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Italy Condemned for Violations of African Refugee Rights

This post is part of our special coverage on Refugees.

On February 23, 2012, the European Court of Human Rights in Strasbourg has come to a historic judgment, that Italy violated the European Convention on Human Rights by intercepting and sending back Eritrean and Somali migrants to Libya.

African Refugees by Vito Manzari on Flickr (CC BY 2.0).

African Refugees by Vito Manzari on Flickr (CC BY 2.0).

Unione Diritti Umani Blog explains [it] the events:

Il caso Hirsi e altri contro Italia riguarda la prima operazione di respingimento effettuata il 6 maggio 2009, a 35 miglia a sud di Lampedusa, in acque internazionali. Le autorità italiane hanno intercettato una barca con a bordo circa 200 somali ed eritrei, tra cui bambini e donne in stato di gravidanza. Questi migranti sono stati presi a bordo da una imbarcazione italiana, respinti a Tripoli e riconsegnati, contro la loro volontà, alle autorità libiche. Senza essere identificati, ascoltati né preventivamente informati sulla loro reale destinazione. I migranti erano, infatti, convinti di essere diretti verso le coste italiane. 11 cittadini somali e 13 cittadini eritrei, rintracciati e assistiti in Libia dal Consiglio italiano per i rifugiati dopo il loro respingimento, hanno presentato un ricorso contro l’Italia alla Corte Europea, attraverso gli avvocati Anton Giulio Lana e Andrea Saccucci, dell’Unione forense per la tutela dei diritti umani.

The Hirsi case and others versus Italy pertains to the first push back operation carried out on May 6, 2009, in international waters, 35 miles south of Lampedusa. Italian authorities intercepted a boat carrying some 200 Somalis and Eritreans, including children and pregnant women. The migrants were then taken on board an Italian ship, sent back to Tripoli, and handed over against their will to Libyan authorities. They were not identified, no one  listened to them or informed beforehand of their actual destination. In fact, the migrants were convinced that were heading toward the Italian coast. After this operation, 11 Somali citizens and 13 Eritrean citizens, who were found and helped in Libya by the Italian Council for Refugees, brought action against Italy before the European Court of Justice. Assistance was provided by Anton Giulio Lana and Andrea Saccucci, from the Union of Lawyers for Protection of Human Rights.

GiulioL [it] described the operation upon their arrival in Tripoli [it] on the blog ilmalpaese:

Sul molo di Tripoli li aspettava la polizia libica, con i camion container pronti a caricarli, come carri bestiame, per poi smistarli nelle varie prigioni del paese. A bordo di quelle motovedette c’era un fotogiornalista, Enrico Dagnino, che ha raccontato la violenza di quell’operazione. Poi fu censura.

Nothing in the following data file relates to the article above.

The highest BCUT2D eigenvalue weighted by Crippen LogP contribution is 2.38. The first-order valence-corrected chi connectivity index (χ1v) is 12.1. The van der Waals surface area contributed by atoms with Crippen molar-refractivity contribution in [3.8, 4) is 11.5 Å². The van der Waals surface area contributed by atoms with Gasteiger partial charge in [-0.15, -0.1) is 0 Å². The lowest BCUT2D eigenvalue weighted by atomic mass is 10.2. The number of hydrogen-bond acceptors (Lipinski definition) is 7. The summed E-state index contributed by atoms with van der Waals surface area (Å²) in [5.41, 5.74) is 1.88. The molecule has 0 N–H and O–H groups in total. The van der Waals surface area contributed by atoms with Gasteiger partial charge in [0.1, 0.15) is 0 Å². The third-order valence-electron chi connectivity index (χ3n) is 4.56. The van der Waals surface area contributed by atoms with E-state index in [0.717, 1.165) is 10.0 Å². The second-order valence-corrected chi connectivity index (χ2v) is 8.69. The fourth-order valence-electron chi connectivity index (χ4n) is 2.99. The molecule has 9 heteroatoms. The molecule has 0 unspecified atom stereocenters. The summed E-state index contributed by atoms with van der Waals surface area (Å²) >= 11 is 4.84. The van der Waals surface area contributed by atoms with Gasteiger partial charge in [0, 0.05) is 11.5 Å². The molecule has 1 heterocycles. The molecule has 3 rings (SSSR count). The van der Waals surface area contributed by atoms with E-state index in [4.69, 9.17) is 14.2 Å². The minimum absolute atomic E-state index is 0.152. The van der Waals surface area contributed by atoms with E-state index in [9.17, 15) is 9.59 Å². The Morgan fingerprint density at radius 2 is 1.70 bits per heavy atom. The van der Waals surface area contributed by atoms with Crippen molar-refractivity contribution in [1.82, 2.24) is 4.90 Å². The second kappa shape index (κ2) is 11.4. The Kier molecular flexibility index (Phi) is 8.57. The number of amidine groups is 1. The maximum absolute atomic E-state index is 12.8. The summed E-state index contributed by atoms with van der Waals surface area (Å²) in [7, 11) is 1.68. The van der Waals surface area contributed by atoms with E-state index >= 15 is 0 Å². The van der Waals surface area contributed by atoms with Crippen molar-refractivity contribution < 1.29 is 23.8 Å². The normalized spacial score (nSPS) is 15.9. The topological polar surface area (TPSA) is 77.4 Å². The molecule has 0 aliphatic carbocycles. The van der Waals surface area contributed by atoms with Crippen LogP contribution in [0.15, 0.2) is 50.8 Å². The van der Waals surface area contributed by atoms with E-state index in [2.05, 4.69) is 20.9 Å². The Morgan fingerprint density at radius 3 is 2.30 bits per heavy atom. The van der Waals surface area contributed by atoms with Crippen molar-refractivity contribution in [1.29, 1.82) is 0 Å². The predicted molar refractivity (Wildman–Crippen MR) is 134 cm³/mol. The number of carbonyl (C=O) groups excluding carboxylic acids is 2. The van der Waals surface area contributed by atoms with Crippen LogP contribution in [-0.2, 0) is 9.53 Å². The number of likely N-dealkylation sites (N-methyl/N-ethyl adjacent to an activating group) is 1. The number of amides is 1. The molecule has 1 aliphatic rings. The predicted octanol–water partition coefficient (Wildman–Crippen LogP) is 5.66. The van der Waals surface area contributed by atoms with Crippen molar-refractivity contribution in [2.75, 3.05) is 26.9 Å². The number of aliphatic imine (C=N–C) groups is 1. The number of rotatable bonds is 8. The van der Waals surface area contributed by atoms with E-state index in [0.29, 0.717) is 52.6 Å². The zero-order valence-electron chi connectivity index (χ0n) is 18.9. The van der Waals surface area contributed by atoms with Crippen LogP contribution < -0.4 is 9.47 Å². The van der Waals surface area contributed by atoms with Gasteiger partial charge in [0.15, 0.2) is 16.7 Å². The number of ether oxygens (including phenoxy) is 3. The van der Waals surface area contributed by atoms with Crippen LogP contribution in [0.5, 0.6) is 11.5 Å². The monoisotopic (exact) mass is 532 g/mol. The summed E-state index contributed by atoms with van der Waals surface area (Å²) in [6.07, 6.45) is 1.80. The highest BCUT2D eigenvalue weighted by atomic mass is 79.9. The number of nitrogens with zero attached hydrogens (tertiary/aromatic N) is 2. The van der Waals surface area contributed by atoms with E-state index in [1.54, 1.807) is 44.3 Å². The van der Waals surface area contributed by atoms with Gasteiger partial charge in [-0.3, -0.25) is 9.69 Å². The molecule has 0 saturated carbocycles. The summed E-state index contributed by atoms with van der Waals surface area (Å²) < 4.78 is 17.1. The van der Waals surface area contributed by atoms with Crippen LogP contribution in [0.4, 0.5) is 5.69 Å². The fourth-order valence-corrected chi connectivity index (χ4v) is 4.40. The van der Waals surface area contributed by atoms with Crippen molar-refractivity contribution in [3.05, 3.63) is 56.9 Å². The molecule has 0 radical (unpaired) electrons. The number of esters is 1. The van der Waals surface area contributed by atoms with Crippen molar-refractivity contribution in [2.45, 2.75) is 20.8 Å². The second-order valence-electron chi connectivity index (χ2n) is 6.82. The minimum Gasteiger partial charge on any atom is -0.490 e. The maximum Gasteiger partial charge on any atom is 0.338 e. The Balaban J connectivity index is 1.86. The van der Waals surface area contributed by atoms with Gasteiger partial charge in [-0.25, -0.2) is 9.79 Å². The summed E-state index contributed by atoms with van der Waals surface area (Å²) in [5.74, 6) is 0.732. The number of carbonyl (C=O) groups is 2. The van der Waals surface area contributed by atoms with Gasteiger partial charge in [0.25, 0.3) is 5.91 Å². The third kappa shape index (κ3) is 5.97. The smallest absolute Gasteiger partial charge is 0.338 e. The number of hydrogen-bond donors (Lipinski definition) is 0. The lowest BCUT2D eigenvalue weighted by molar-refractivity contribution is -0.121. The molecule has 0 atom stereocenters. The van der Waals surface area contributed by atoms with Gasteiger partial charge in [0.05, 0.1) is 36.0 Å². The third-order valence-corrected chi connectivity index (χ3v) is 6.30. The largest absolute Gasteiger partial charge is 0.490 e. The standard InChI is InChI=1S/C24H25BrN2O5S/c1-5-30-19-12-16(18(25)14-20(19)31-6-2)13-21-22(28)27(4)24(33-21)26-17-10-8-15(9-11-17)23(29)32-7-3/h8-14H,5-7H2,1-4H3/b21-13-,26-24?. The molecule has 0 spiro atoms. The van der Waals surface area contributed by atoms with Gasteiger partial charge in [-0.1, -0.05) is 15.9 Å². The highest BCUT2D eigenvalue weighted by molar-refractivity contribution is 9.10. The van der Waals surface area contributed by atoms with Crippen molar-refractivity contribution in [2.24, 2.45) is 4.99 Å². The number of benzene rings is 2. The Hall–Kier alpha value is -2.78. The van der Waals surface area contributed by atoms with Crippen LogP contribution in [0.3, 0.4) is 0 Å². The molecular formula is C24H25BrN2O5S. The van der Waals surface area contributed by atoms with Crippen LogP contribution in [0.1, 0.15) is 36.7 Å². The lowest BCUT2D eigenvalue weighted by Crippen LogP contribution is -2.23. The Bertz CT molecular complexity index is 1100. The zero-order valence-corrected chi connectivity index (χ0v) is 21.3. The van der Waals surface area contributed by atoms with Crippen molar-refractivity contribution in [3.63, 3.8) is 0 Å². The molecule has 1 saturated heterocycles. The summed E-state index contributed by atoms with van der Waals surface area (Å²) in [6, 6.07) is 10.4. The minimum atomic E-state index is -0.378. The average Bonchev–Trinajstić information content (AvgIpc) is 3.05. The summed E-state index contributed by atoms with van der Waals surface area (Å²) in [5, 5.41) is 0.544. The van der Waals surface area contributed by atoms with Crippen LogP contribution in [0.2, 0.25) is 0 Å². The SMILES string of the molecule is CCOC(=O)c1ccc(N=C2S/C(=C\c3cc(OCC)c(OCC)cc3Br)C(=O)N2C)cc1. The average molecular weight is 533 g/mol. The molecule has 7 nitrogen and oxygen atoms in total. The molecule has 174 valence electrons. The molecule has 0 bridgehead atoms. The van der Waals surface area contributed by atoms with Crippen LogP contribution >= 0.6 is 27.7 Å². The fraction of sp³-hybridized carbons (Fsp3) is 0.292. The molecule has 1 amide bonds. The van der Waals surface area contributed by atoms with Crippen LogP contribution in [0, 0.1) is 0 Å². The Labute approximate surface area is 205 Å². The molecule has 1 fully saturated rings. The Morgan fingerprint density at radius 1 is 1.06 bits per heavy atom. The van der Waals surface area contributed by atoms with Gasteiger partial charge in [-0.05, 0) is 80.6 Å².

The Libyan police were awaiting them on the dock with container trucks ready to pick them up, like livestock onto cattle cars, and then send them to various prisons around the country. A photojournalist, Enrico Dagnino, who was on board the patrol boat, described in detail the violence in this operation. After that, the proceedings were censored.

This action led to the non-implementation of the principles governing the treatment of people fleeing from danger, Henry Oliver explains on the UK Human Rights blog:

 The return involved a violation of Article 3 (anti-torture and inhumane treatment), Article 4 of Protocol 4 (collective expulsion of aliens), and  Article 13 (right to an effective remedy). The patrols that returned migrants to Libya were in breach of the non-refoulement principle.

An immigrant's t-shirt saying "I am an immigrant using soap and water" to avoid abuse. By Cristiano Corsini on Flickr (CC BY-NC-SA 2.0).

An immigrant's t-shirt saying "I am an immigrant using soap and water" to avoid abuse. By Cristiano Corsini on Flickr (CC BY-NC-SA 2.0).

The old Italian government, formed by Silvio Berlusconi's party, Popolo della libertà (People of Freedom), and Umberto Bossi's extreme right party, the Northern League, created a legal arsenal and took steps against immigration in Italy, which have been denounced on several occasions by civil society and the Catholic Church. Italy has also been condemned on various instances for its anti-immigration [it] policy, which is inconsistent with European treaties.

Gabriele Del Grande's blog fortresseurope.blogspot.com [it] publishes information about Fortess Europe's activities for the defense of immigrant rights. The association has produced a great number of reports, first hand accounts and films on refugee treatment in Italy as well as in other European countries.

Here he describes prison life [it] in Libya during the rule of the old regime:

Siamo a Misratah, 210 km a est di Tripoli, in Libia. E i detenuti sono tutti richiedenti asilo politico eritrei, arrestati al largo di Lampedusa o nei quartieri degli immigrati a Tripoli. Vittime collaterali della cooperazione italo libica contro l’immigrazione. Sono più di 600 persone, tra cui 58 donne e diversi bambini e neonati. Sono in carcere da più di due anni, ma nessuno di loro è stato processato. Dormono in camere senza finestre di 4 metri per 5, fino a 20 persone, buttati per terra su stuoini e materassini di gommapiuma. Di giorno si riuniscono nel cortile di 20 metri per 20 su cui si affacciano le camere, sotto lo sguardo vigile della polizia. Sono ragazzi tra i 20 e i 30 anni. La loro colpa? Aver tentato di raggiungere l’Europa per chiedere asilo.